Amigo is Spanish for “friend” and that’s exactly what Isuzu provided its customers with the Isuzu Amigo—a reliable companion. The Amigo was a three-door, mid-size SUV that had different variations all over the world. In the United States, the five-door version of this ride was marketed as the Isuzu Rodeo. In Asia, it was also sold under different names. In Japan, the five-door, long-wheelbase SUV was called the Isuzu Wizard. In Thailand, it was sold as the Isuzu Cameo and Vega. It was also rebadged by different makes as the Honda Passport, Opel Frontera, Vauxhall Frontera, Holden Frontera, Chevrolet Frontera, and Chevrolet Rodeo. Here’s a quick look at the Isuzu Amigo and its transformations through the years.
First generation (1989-1998)
The three-door Amigo reached American shores in the spring of 1989, and it was only made available with a manual transmission. The standard RWD was powered by a 2.3 L 4ZD1 inline-four engine that can churn out up to 102 hp while the 4WD variant came with a 2.6 L 4ZE1 engine that could churn out up to 120 hp. Initially, the Amigo was offered in two trims—S and XS. But after only a year, the model underwent several changes in its interior and exterior components. In 1992, the 2.6 L engine became standard for the vehicle and the RWD variant was also made available with an automatic transmission. Two years after, power steering and power mirrors were also made standard, and it was also furnished with a high-mount rear stop light. However, Isuzu dropped the Amigo that same year and released a limited number of XS-F versions in the market. The “F” stands for Frontera, and this model was packed with additional features such as four-wheel anti-lock brakes. Unfortunately, this particular version was only available in 49-state emissions, so it didn’t do that well in terms of sales.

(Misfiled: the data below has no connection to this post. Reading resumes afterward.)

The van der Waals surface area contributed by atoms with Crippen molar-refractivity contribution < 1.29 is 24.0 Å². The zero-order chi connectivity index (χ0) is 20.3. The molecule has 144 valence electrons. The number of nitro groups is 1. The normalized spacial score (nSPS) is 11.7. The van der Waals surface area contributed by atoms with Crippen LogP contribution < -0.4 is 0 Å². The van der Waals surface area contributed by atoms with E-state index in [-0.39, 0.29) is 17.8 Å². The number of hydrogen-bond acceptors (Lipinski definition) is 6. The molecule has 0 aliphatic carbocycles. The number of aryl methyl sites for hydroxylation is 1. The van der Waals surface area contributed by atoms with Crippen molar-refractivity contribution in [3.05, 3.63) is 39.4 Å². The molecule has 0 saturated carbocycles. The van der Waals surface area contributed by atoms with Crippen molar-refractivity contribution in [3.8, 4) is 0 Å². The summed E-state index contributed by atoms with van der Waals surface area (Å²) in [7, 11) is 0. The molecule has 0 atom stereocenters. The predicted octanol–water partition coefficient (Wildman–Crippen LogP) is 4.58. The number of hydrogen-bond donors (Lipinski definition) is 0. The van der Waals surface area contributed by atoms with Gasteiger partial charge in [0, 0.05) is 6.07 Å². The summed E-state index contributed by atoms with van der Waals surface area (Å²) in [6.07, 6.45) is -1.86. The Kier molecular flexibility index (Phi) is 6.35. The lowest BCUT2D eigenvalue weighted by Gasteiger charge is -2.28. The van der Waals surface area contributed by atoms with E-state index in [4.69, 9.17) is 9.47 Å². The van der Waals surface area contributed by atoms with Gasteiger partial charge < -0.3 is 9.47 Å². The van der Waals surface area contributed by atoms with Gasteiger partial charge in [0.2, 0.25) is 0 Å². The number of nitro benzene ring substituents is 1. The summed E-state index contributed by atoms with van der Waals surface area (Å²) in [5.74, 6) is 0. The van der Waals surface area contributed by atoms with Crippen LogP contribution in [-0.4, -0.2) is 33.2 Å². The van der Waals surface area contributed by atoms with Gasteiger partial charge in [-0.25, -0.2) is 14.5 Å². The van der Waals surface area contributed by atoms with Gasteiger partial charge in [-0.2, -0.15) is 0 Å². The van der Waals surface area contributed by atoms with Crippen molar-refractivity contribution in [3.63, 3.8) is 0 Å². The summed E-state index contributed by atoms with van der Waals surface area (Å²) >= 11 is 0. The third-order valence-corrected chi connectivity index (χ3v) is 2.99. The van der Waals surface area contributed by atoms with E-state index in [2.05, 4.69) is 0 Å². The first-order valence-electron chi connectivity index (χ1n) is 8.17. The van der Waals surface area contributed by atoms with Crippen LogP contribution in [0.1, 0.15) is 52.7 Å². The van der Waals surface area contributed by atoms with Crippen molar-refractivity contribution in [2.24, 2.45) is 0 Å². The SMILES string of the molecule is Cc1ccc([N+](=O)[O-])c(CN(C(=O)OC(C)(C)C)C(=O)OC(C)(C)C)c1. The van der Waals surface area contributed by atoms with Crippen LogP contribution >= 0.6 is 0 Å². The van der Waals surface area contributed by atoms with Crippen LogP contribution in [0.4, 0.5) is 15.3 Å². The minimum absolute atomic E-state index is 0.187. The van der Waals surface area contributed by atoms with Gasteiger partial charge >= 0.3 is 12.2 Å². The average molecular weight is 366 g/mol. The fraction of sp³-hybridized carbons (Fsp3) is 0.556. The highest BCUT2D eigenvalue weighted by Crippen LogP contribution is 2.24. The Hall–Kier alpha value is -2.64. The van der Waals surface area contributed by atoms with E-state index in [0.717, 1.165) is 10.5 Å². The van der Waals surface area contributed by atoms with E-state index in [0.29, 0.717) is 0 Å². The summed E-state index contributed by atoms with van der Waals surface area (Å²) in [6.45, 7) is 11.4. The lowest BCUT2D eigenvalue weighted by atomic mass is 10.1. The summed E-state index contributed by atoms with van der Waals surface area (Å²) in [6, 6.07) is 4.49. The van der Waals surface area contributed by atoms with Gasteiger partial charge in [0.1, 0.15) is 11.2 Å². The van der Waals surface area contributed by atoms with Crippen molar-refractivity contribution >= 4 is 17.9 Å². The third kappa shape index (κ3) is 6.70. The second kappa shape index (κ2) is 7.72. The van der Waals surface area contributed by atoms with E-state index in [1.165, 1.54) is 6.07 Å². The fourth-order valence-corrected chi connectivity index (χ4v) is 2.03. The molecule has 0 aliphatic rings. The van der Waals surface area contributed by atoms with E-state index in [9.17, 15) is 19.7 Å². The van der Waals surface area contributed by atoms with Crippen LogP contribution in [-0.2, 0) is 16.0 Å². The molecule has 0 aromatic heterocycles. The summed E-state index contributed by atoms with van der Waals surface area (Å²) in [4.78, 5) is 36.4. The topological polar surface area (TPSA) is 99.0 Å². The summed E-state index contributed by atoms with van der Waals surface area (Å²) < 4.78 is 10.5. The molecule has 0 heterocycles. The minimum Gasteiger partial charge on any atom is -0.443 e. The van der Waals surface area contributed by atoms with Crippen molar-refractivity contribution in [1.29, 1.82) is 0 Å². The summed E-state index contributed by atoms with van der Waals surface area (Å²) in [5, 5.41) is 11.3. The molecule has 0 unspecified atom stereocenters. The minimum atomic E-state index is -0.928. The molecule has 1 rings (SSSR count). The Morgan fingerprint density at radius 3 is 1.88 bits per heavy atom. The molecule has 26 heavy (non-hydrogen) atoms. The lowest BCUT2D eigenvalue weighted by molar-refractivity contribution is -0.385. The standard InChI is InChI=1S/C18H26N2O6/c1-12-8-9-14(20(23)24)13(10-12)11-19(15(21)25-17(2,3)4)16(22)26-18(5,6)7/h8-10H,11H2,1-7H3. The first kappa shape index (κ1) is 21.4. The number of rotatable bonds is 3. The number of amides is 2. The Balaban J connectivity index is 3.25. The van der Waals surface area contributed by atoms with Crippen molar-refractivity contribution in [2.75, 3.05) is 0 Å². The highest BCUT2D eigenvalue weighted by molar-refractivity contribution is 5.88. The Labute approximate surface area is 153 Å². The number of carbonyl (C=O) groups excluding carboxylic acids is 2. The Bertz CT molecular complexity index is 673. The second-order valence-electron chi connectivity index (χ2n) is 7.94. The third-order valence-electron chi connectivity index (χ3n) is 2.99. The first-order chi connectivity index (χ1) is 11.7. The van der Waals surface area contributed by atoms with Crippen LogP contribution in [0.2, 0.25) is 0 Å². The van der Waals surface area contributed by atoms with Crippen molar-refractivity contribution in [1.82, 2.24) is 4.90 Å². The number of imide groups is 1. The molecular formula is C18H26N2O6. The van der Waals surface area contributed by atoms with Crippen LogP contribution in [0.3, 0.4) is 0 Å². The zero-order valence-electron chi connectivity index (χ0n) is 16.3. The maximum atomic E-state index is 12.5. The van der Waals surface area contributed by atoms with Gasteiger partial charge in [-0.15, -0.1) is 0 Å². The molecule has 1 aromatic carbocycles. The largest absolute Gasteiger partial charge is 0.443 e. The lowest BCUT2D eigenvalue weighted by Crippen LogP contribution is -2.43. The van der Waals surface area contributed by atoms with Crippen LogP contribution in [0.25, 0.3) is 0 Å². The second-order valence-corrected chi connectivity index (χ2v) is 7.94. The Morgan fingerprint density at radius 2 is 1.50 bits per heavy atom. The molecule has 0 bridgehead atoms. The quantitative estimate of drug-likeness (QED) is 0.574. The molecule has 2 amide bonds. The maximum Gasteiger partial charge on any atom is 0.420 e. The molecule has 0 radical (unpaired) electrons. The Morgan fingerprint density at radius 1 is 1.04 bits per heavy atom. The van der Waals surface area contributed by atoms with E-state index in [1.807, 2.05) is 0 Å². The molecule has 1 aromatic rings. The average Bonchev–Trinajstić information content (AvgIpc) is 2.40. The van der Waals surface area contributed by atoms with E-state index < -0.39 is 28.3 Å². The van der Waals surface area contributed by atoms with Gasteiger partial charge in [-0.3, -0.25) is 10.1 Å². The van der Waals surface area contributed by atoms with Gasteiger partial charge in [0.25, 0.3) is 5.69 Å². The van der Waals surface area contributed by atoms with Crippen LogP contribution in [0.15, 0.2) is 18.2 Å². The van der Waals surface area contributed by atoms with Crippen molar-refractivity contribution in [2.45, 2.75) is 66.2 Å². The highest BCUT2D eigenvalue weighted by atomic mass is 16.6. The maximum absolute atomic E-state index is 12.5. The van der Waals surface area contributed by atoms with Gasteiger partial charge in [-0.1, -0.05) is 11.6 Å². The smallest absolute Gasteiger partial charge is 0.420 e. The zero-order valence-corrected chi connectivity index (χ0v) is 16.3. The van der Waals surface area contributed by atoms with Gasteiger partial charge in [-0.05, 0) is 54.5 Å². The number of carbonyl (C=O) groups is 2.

Second generation (1998-2004)
Making its comeback in the American market in 1998, the Amigo was assembled in Lafayette City, Indiana. It was made available with a standard soft top, dual 12-volt power ports, power windows, power mirrors, power door locks, keyless entry, split-folding rear seats, AM/FM radio with CD player, and tilt steering. It was sold alongside a newly designed Isuzu Rodeo but both vehicles almost looked identical. Despite of that, they still had different wheelbases, fender flares, and wheel sizes. The Amigo was also built with a front suspension that was comprised of independent lower and upper arms, a rigid frame that had eight crossmembers, a standard ten-bolt rear axle, and a push-button four-wheel drive. In 2001, the Isuzu Amigo was renamed to Rodeo Sport to ride the success of the more popular Rodeo model. Production of the model lasted until 2003 while its twin Rodeo ended its run the year after.